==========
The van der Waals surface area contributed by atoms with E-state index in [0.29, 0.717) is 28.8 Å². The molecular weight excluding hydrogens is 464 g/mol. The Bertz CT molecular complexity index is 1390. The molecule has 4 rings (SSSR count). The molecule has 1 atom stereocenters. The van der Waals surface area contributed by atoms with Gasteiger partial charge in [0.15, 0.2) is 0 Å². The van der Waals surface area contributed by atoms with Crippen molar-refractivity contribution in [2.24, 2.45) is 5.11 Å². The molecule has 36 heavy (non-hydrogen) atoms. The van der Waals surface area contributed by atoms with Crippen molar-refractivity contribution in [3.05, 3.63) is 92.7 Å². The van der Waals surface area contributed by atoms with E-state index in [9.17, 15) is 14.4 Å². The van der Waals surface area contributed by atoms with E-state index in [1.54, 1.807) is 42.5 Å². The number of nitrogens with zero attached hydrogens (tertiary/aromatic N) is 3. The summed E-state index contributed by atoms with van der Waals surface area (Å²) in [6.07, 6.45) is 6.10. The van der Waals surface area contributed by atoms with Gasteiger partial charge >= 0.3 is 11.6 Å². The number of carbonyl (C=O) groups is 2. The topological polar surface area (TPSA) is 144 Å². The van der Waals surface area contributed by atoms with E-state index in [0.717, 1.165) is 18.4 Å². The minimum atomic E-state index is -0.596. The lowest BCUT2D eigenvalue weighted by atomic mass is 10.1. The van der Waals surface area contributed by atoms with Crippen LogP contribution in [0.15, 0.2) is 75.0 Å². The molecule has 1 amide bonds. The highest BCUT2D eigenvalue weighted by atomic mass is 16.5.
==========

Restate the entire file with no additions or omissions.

The van der Waals surface area contributed by atoms with E-state index in [0.29, 0.717) is 28.8 Å². The molecular weight excluding hydrogens is 464 g/mol. The Bertz CT molecular complexity index is 1390. The molecule has 4 rings (SSSR count). The molecule has 1 atom stereocenters. The van der Waals surface area contributed by atoms with Gasteiger partial charge in [0.15, 0.2) is 0 Å². The van der Waals surface area contributed by atoms with Crippen molar-refractivity contribution in [2.24, 2.45) is 5.11 Å². The molecule has 36 heavy (non-hydrogen) atoms. The van der Waals surface area contributed by atoms with Crippen molar-refractivity contribution in [3.05, 3.63) is 92.7 Å². The van der Waals surface area contributed by atoms with E-state index in [9.17, 15) is 14.4 Å². The van der Waals surface area contributed by atoms with E-state index in [1.54, 1.807) is 42.5 Å². The number of nitrogens with zero attached hydrogens (tertiary/aromatic N) is 3. The summed E-state index contributed by atoms with van der Waals surface area (Å²) in [6.07, 6.45) is 6.10. The van der Waals surface area contributed by atoms with Gasteiger partial charge >= 0.3 is 11.6 Å². The number of carbonyl (C=O) groups is 2. The topological polar surface area (TPSA) is 144 Å². The van der Waals surface area contributed by atoms with E-state index in [0.717, 1.165) is 18.4 Å². The minimum atomic E-state index is -0.596. The lowest BCUT2D eigenvalue weighted by atomic mass is 10.1. The van der Waals surface area contributed by atoms with Crippen LogP contribution in [0.15, 0.2) is 75.0 Å². The molecule has 1 amide bonds. The highest BCUT2D eigenvalue weighted by atomic mass is 16.5.